April 2014 Customer Newsletter
The New Header

"Orchards are a kind of church... You walk under limbs that meet in graceful flying arches, filling up with blossoms and birds and rain in the spring and then grateful heavy fruit  

in the fall." - Memoirist Chrisann Brennan   

Family-owned Trivelli's sub shop moves up by moving three doors down

THE SCOOP: By moving just three doors north, Trivelli's Hoagies has grown ten sizes bigger. The 38-year old family-owned sub shop celebrated the momentous move with a huge grand re-opening bash in mid-March. It was a family affair. Owner Steve Trivelli was assisted by his wife, Lori; son, Steve Jr (holding son Tyler, in photo collage at right) and daughter, Allana, along with his mom Barbara, who founded the shop with the late John Sr. (Steve's two brothers Tony and John also came by.) Local crooner Randy Rodriguez provided entertainment.

UP NEXT: After spending nearly four decades shoehorned into a cubby-hole on North Nevada, Steve jokes, "like a typical Italian family, we just overstayed our welcome." Making the move to 2819 (north of the Navajo Hogan) allowed him to add significantly more dining space as well as several new menu options, including fries and hot wings, to go along with the locally beloved Callicrate Beef Philly-style cheese steaks, meatball subs and sausage grinders. Already well-known as a lunch spot, Steve wants to get the word out he's open for dinner, as well, offering big plates of spaghetti, chicken, steak and more.

This summer he'll offer patio dining, and he hopes to get his liquor license soon. A big family photo, prominently displayed in the dining area, says it all. "The name on the sign means a lot to me. It's about carrying on my parent's legacy," Steve says.

CLICK HERE to view the article and photo collage, shown above right.
The full Restaurant Association Expo recap

Jake Topakas, owner of Jake and Telly's Greek Taverna described it like this: "This is our 19th annual hospitality expo, one of our most important fundraising events of the year. As chefs, we want to help out our community and our industry, and this is one of the ways we do it..." Ranch Foods Direct caught up with several of our partner-restaurants that were among the 80 exhibitors participating in the huge trade show at the Broadmoor in early March, including Greg Howard and his crew from McCabe's Tavern, below.

CLICK HERE to see all of the interviews and photos from our restaurant expo recap in our April newsletter.

Her griddle cakes taste of authentic El Savador

THE SCOOP: After moving to the Springs - a city she loves for its collective determination to support local  - Montserrat "Monse" Hines (above) decided to share a culinary tradition of her native El Salvador. "This is the food of our country, the food that represents us, like the taco in Mexico," she says of her pupusas, which are similar to a stuffed quesadilla. "In my country, you will find these selling 24 hours a day. They can be breakfast, lunch or dinner." Her version is handmade from organic corn masa flour and includes local ingredients (such as roasted green chilies from Milberger Farms.) Fully cooked and frozen, the pupusas simply need to be reheated on an electric griddle, a hot grill or in the oven. (Cost is $5.99 for a 10-oz bag; look for them in the freezer section.)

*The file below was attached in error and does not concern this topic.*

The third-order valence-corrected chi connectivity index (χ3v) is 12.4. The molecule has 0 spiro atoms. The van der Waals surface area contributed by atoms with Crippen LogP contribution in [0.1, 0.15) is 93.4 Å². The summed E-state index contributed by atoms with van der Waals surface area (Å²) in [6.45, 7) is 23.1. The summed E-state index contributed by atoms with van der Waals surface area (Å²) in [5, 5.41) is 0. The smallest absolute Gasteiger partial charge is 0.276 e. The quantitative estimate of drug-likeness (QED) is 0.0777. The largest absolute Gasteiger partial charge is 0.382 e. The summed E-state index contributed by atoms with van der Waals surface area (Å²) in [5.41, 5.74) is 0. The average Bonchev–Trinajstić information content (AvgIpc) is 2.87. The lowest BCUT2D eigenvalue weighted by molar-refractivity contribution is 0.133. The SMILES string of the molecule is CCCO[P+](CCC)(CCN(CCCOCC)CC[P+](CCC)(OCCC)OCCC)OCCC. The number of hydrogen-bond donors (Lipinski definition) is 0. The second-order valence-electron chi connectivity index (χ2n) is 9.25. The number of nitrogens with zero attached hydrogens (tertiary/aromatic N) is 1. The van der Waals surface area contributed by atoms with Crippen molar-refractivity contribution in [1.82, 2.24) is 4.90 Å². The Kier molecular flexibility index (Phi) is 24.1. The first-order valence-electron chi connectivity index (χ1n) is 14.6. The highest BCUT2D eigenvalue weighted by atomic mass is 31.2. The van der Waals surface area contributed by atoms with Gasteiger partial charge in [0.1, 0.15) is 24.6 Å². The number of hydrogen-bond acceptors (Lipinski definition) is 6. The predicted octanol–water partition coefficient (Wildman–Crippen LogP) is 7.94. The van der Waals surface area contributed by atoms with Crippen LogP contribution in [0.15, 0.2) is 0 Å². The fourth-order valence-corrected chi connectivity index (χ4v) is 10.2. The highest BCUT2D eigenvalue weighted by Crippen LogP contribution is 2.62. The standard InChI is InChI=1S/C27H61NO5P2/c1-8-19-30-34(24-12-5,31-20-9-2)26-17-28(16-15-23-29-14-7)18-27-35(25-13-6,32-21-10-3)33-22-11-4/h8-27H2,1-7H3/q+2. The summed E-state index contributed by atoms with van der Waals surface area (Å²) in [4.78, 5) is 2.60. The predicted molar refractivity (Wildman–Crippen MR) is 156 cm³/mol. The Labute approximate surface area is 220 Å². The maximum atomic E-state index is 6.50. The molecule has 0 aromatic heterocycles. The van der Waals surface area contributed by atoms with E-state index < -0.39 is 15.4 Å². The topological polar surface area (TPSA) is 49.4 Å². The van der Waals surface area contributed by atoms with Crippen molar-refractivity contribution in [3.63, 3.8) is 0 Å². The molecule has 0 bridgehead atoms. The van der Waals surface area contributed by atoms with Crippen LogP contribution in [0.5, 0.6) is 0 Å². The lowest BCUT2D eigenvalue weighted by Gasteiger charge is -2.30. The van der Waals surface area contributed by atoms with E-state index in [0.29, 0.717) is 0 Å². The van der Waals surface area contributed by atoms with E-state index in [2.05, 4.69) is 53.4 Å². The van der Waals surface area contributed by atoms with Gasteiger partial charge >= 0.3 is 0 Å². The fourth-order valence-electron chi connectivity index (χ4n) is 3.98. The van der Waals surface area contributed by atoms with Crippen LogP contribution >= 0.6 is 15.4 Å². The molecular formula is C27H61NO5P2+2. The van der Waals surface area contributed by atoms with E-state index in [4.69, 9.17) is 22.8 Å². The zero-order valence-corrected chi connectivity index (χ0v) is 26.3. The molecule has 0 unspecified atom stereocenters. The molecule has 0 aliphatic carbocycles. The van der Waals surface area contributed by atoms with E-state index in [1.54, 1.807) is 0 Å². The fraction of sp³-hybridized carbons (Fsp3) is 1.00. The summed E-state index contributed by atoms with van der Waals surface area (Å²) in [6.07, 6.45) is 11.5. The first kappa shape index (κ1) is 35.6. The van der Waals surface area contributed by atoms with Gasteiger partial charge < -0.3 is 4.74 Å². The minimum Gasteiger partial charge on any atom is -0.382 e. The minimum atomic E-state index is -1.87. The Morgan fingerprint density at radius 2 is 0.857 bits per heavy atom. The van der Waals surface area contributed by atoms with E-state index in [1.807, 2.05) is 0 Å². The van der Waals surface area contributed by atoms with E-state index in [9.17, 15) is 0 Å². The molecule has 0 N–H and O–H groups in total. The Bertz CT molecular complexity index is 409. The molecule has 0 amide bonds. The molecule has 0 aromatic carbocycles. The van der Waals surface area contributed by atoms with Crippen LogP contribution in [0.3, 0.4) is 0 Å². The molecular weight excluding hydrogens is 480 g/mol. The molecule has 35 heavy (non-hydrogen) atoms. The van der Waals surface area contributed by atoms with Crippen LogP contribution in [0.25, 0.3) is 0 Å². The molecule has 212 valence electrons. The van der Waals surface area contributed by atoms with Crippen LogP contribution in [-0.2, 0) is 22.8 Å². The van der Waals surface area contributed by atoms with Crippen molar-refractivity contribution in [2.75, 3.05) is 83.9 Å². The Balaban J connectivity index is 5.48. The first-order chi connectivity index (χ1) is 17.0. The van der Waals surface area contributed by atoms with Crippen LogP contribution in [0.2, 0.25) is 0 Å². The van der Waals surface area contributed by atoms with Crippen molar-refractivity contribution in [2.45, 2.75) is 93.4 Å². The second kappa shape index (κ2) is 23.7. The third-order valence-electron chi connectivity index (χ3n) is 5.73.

BACK STORY: Back in her tiny hometown, Monse' mom was the first generation of her family to have an oven, electric heater or a car. But Monse looks back on her simple childhood with great fondness. "I really appreciate the way I was raised. It makes you appreciate things more"... including good food.

Pueblo Market signs on

Jodi Metzger, owner of Brinks Meat Market, 2029 S. Pueblo Blvd (south of downtown, 719-242-1928) now carries Callicrate Beef, individually cut or by the bundle. "I wanted something as local and fresh as possible. My customers can tell the difference. I'm getting a lot of positive feedback," she says. Fifteen months ago Jodi purchased the market, known locally for specialty items like pinwheels and poppers, beef pot pie and 24 different sausages, all made in-house. She's part of a revival of interest in old-style neighborhood meat shops: "It seems like more people are searching for that, educating themselves and asking questions about their food. It's really exciting."

It's high time to order your spring CSA

Greenhorn Acres of Fowler makes convenient deliveries of fresh produce throughout the growing season directly to Ranch Foods Direct as part of their Community Supported Agriculture (CSA) program. Pay upfront and pick up a generous weekly portion of whatever is being harvested at the farm by Marcy Nameth and her four hard-working sons. (Family-sized shares are $550; half-shares are $350. Payment plans are available.) Sign-up at GreenhornAcres.com or pick up an application at the store. Irrigation water is flowing again in the Arkansas Valley this year, so Marcy expects to be growing all of your old favorites along with some new ones too! (Ever tried flower sprouts?) Deliveries could start as early as mid-May, depending on the weather.